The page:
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Firm tests 7 stations to deliver Internet

Zachary Ochuodho @zachuodho

Internet firm Loon, which is set to launch connectivity in Kenya next year after partnering with Telkom Kenya, has sent a test Internet balloon covering 1,000 kilometres.

This will allow the company, which uses high-altitude balloons placed in the stratosphere at an altitude of nearly 20km to create an aerial wireless network with up to 4G-LTE, to provide Internet access to remote regions in  rural Kenya.

The 1,000km represents a distance that can cover the entire country from the Port of Mombasa to Kenya-Uganda border. The test carried out in the US last month marks a positive step towards the rollout of service next year in Kenya.

This comes a few weeks after the team attained another milestone by sending a single connection across two balloons 600km apart — the longest single link to date.

“For a long time, a fundamental constraint of connectivity has been proximity, or a lack thereof, to where the Internet is now. Loon is working to change this reality by making the Internet reach further. With billions of people lacking connectivity, there’s a lot of ground to cover. As we prepare to launch commercial service starting in 2019, our ability to make connections across more balloons and longer distances will be a key enabler of our efforts to connect people everywhere,” Salvatore Candido, Loon’s Head of Engineering said in a blog post.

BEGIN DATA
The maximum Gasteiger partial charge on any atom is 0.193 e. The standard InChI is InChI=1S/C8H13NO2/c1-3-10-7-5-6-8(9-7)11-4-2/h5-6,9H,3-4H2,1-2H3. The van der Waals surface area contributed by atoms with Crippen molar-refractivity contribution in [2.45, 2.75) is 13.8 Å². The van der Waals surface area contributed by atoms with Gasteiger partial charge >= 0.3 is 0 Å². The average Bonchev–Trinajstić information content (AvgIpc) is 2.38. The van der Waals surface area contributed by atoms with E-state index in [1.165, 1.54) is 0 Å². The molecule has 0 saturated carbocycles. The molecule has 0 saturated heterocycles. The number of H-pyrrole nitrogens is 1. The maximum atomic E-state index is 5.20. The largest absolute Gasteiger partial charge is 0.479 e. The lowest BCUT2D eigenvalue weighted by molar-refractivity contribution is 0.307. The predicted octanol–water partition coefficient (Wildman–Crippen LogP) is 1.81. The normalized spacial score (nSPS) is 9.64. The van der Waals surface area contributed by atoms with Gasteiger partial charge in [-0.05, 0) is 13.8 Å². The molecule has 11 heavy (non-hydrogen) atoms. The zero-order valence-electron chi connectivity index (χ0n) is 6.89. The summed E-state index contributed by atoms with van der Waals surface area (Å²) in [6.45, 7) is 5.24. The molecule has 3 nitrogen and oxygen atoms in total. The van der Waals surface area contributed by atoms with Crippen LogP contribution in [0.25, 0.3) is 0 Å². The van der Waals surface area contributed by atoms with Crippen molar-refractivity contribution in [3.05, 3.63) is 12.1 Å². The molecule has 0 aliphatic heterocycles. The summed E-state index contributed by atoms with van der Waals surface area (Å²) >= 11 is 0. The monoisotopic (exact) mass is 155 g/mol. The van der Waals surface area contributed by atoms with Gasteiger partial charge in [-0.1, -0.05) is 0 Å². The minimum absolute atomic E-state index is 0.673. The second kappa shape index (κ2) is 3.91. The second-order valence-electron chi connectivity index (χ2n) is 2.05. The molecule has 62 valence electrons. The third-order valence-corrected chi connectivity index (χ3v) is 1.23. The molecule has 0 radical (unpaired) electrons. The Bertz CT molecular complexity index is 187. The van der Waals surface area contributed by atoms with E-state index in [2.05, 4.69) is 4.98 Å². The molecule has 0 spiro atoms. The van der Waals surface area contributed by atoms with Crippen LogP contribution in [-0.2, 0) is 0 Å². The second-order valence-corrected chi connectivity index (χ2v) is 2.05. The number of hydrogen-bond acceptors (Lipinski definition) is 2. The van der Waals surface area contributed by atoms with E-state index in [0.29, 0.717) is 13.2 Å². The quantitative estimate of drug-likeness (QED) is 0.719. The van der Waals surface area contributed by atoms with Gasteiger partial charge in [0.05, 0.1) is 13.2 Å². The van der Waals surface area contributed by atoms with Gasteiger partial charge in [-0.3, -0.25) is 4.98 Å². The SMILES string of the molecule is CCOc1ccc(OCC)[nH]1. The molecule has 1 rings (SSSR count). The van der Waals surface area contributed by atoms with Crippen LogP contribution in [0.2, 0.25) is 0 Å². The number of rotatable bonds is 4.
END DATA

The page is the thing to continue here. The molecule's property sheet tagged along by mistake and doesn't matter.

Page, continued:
Loon partnered with Telkom Kenya to provide balloon-powered internet in some unconnected and under-connected parts of Kenya two months ago.

By sending connections across multiple balloons, Loon is not simply extending the signal to the last balloon in the line to serve users under its position, but is capable of passing a connection along while simultaneously transmitting it to users on the ground.

This means that instead of one balloon utilizing one ground-based connection point to serve users, that same connection point can be used to power multiple balloons, all of which can transmit service to people below.

Combined with the Loon system’s larger coverage area – between 20 to 30 times greater than a traditional ground-based system – this will allow Loon to connect more people without having to build lots of new ground infrastructure – a key obstacle to providing connectivity to those in underserved areas.

 

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